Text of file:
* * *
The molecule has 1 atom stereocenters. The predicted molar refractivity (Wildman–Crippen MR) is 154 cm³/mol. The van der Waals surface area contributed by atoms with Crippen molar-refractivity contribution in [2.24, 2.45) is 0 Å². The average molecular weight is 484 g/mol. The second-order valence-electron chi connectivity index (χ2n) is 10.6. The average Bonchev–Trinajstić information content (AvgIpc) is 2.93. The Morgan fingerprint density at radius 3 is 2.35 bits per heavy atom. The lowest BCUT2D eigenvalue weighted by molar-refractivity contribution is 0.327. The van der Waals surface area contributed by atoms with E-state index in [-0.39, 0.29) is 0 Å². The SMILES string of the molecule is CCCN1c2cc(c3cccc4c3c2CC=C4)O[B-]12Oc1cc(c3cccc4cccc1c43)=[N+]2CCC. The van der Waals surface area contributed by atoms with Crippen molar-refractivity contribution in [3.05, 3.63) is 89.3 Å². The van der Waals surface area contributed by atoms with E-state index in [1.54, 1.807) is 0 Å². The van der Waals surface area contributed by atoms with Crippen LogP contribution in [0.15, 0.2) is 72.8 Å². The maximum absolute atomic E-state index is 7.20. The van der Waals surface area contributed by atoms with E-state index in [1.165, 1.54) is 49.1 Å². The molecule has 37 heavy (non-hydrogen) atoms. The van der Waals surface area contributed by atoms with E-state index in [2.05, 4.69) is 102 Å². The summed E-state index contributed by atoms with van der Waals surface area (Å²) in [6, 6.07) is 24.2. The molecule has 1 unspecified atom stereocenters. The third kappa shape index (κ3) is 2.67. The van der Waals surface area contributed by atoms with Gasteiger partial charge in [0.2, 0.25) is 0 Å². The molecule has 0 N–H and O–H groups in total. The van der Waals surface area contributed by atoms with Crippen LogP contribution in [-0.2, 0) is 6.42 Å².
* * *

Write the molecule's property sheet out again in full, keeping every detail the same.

The molecule has 1 atom stereocenters. The predicted molar refractivity (Wildman–Crippen MR) is 154 cm³/mol. The van der Waals surface area contributed by atoms with Crippen molar-refractivity contribution in [2.24, 2.45) is 0 Å². The average molecular weight is 484 g/mol. The second-order valence-electron chi connectivity index (χ2n) is 10.6. The average Bonchev–Trinajstić information content (AvgIpc) is 2.93. The Morgan fingerprint density at radius 3 is 2.35 bits per heavy atom. The lowest BCUT2D eigenvalue weighted by molar-refractivity contribution is 0.327. The van der Waals surface area contributed by atoms with E-state index in [-0.39, 0.29) is 0 Å². The SMILES string of the molecule is CCCN1c2cc(c3cccc4c3c2CC=C4)O[B-]12Oc1cc(c3cccc4cccc1c43)=[N+]2CCC. The van der Waals surface area contributed by atoms with Crippen molar-refractivity contribution in [3.05, 3.63) is 89.3 Å². The van der Waals surface area contributed by atoms with E-state index in [1.54, 1.807) is 0 Å². The van der Waals surface area contributed by atoms with Crippen LogP contribution in [0.15, 0.2) is 72.8 Å². The maximum absolute atomic E-state index is 7.20. The van der Waals surface area contributed by atoms with E-state index in [1.165, 1.54) is 49.1 Å². The molecule has 37 heavy (non-hydrogen) atoms. The van der Waals surface area contributed by atoms with E-state index in [2.05, 4.69) is 102 Å². The summed E-state index contributed by atoms with van der Waals surface area (Å²) in [6, 6.07) is 24.2. The molecule has 1 unspecified atom stereocenters. The third kappa shape index (κ3) is 2.67. The van der Waals surface area contributed by atoms with Gasteiger partial charge in [0.2, 0.25) is 0 Å². The molecule has 0 N–H and O–H groups in total. The van der Waals surface area contributed by atoms with Crippen LogP contribution in [-0.2, 0) is 6.42 Å².